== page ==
Mary Claire blacked out and then threw up. Next day she went to the doctor and was told she had a concussion. She wasn’t surprised. “I kind of already knew that I had it.  I just didn’t feel good at all, and it kind of went through my head, like, ‘Oh no, I can’t finish out this season!’”

Jillian Phillips, 15, says concussions are common in figure skating, especially in pairs. She’s had multiple concussions since she started the sport at age 3, with her most serious involving a fall she had after her skates had been sharpened incorrectly. “When I went to stop, the skate cut into the ice right away and I wasn’t prepared for that and I rocked over and landed on the side of my head,” she said. “I blacked out.”

Kraft stresses the importance of removing the injured athlete from competition immediately to avoid further damage to the brain and nerves associated with it. Most are required to rest, often in a dark room, and to avoid taxing themselves mentally and physically.

Before they return to action, most injured athletes are required to pass the ImPACT test (Immediate Post-Concussion Assessment and Cognitive Testing), a 20-minute computer comprehension test, which can be administered by a school nurse or athletic trainer. It measures reaction time, attention span and problem-solving skills, and is usually administered  soon after injury and after the athlete has had time to recover.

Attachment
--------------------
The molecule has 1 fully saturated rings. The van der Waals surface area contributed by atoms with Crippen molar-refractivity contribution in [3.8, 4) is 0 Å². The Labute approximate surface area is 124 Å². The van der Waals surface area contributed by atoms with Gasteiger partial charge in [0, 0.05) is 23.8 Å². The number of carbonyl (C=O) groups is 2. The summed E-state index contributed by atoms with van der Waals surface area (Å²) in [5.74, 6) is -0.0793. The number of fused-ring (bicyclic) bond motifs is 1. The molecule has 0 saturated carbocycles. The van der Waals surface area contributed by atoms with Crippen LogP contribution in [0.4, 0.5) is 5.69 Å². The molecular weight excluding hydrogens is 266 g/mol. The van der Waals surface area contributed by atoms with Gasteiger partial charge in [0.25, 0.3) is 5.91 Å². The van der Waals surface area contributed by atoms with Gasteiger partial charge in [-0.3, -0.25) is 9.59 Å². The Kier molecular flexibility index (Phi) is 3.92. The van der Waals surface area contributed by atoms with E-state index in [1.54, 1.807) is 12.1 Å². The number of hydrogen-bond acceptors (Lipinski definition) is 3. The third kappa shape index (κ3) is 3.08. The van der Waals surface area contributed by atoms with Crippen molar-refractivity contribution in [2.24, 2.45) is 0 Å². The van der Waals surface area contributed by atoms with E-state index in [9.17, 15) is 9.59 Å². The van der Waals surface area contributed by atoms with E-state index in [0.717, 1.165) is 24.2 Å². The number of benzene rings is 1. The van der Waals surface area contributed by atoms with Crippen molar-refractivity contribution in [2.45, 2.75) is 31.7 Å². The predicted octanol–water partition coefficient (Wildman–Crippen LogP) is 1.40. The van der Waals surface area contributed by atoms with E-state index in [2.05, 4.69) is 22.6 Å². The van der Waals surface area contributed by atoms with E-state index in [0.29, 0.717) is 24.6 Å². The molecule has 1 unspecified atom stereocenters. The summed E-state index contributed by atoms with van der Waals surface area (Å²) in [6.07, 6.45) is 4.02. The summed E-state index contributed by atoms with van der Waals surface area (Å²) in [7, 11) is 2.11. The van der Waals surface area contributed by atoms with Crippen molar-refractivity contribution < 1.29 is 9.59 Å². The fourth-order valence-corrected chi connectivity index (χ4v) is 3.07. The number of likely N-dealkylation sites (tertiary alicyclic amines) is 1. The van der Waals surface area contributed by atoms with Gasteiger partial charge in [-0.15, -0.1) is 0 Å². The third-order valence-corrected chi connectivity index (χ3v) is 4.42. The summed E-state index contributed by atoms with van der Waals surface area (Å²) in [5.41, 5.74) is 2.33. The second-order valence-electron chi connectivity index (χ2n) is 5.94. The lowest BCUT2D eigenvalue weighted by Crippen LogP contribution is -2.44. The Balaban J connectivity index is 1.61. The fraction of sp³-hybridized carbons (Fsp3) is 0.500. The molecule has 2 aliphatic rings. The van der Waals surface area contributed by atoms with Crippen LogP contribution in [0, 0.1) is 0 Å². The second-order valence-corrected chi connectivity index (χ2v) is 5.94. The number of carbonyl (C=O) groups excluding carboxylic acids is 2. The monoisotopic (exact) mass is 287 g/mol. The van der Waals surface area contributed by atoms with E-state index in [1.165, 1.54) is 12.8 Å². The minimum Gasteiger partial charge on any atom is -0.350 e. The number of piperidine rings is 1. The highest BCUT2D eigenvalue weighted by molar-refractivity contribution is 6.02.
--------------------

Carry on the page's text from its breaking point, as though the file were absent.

“It gives us an idea, kind of a roadmap, of what the patient’s functioning is normally, and then after they get injured, that roadmap needs to be the same as it was before,” said Kraft.

Chris Schoenfeld, 17, will be a senior at Cathedral High School and has played soccer since he was 7. He received his first concussion a year ago. “There was a ball kicked high in the air, and I went to go head it and someone’s leg met my head in the air and basically knocked my head, which went back into the ground and basically gave me a concussion,” he said.

When Chris thought he was ready to play again, he had to pass an ImPACT test. “I had to pass all the tests and do all these different running exercises to make sure I was able to play.  So I basically took every precaution before I went back and played.”

ImPACT tests are becoming standard for every athlete who has sustained a concussion. Ideally, Kraft says, athletes should take the test before their seasons start so coaches and doctors have a benchmark to follow in case they receive a concussion.